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Ibrahiim al Balooshi.
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Old 30th December 2013, 05:37 PM   #66
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Salaams all Note to Library ... Some quotes about Moroccan daggers from the famous ...

Regards,
Ibrahiim al Balooshi.

* Stone 1934 p310
"In Morocco the blades are straight and single-edged for about half their length from the hilt, and then curved and double-edged for the remainder. They seldom have ribs. The hilts and scabbards are usually of brass or silver, often the front is of silver and the back of brass. The scabbards frequently curve so much that the ends point upwards. There are almost always large ornamental lugs on the sides that carry large rings to which a cord is fastened by which the knife is hung from the neck. The hilts are usually made entirely of metal and have large, flat pommels. The side of the hilt and scabbard that is outward when the knife is carried is always elaborately, though crudely, decorated. The opposite side is much simpler, in fact, in many cases it is entirely plain."

* Spring 1993 p24
"There are a number of Moroccan variations of the type of dagger collectively known as janbiyya which form an essential element of the formal attire of every adult man in Arabia and the Maghrib countries of North Africa. As with the nimsha, the blades of Moroccan daggers are frequently fitted with European blades, including examples made in Sheffield and Birmingham in England, and Solingen in Germany. The koummya, with its distinctive 'peacock's tail' pommel, is found in a number of variant forms in the Sous region and the Atlas mountains of Southern Morocco. Like the nimsha and the Tuareg takouba, the koummya, is worn on the left side by means of a baldric slung over the right shoulder. The Arabian janbiyya, by contrast, is normally worn in a belt on the front of a man's stomach."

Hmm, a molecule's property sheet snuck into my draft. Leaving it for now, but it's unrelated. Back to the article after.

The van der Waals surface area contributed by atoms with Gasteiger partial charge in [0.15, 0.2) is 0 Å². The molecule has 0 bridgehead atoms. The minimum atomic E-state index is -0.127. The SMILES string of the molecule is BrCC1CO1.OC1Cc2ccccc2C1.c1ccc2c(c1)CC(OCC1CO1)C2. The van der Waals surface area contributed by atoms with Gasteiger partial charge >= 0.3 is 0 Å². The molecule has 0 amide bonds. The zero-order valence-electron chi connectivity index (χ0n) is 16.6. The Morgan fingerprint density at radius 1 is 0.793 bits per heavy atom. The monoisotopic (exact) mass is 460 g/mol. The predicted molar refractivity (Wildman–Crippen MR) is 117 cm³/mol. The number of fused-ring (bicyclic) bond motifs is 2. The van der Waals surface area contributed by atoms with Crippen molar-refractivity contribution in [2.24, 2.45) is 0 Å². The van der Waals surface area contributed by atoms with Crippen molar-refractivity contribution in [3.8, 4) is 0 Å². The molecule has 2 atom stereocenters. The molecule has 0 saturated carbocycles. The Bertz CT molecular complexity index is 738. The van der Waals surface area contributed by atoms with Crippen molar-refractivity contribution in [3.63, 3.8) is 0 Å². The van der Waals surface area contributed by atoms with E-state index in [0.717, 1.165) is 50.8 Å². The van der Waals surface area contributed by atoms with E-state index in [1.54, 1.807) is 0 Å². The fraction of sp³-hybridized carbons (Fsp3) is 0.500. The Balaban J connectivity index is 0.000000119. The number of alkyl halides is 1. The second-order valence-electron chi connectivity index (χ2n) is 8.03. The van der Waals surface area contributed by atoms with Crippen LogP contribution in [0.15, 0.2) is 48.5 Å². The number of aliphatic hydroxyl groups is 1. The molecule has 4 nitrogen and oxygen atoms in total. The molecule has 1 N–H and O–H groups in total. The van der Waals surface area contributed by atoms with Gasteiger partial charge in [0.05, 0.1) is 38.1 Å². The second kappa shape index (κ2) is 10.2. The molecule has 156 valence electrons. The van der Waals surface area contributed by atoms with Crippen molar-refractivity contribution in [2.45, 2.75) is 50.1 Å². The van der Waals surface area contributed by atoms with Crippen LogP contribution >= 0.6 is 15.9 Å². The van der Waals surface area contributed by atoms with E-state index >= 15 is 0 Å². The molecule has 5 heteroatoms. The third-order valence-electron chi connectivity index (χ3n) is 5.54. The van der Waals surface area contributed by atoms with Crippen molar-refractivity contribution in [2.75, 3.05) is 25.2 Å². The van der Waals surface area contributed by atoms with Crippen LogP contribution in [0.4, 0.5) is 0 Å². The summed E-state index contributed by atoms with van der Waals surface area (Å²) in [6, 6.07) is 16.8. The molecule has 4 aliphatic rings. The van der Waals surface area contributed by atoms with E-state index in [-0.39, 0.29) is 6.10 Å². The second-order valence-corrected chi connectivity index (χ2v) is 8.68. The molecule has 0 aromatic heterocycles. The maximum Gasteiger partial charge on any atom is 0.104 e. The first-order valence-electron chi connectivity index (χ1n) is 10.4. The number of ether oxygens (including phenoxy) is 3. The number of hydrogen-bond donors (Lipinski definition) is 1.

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Old 30th December 2013, 06:12 PM   #67
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Salaams all... and about Moroccan Nimchas
Regards,
Ibrahiim al Balooshi.

* North 1985 p29-30
"The classic sword of the area is the 'Nimcha'. This has more than a hint of European influence especially in the form of the hilt, which is fitted with a knuckle bow linked to curved quillons. These hilts are found mounted with straight and curved blades[;] the straight blades were usually imported from Europe. This type of sword continued in use until the 19th century."

* Spring 1993 p24
"The nimsha includes elements from both Islamic and European swords in a synthesis which is nonetheless distinctively African. A diagnostic features of many Islamic swords is the cap pommel set at an angle at the top of the grip. In the nimsha this appears as an enlarged and ornate extension to protect the back of the hand. The grip, often of rhinoceros horn or ivory traded across the Sahara, sometimes included a hollowed-out section to accommodate the little finger. By contrast, the form of the four quillons, three curving downwards and the fourth bent back to form a knuckle guard, is suggestive of southern European models, particularly the fifteenth- and sixteenth-century Spanish swords whose influence may also be seen among those weapons produced in the region of the ancient kingdom of Kongo on the lower Zaire river. The nimsha began to appear from the late sixteenth century and was at first mounted with straight, European blades often of Venetian or Genoese provenance. A shorter, curved version, of entirely local manufacture, was developed during the seventeenth century for use as a naval cutlass."

* Stone 1934 p469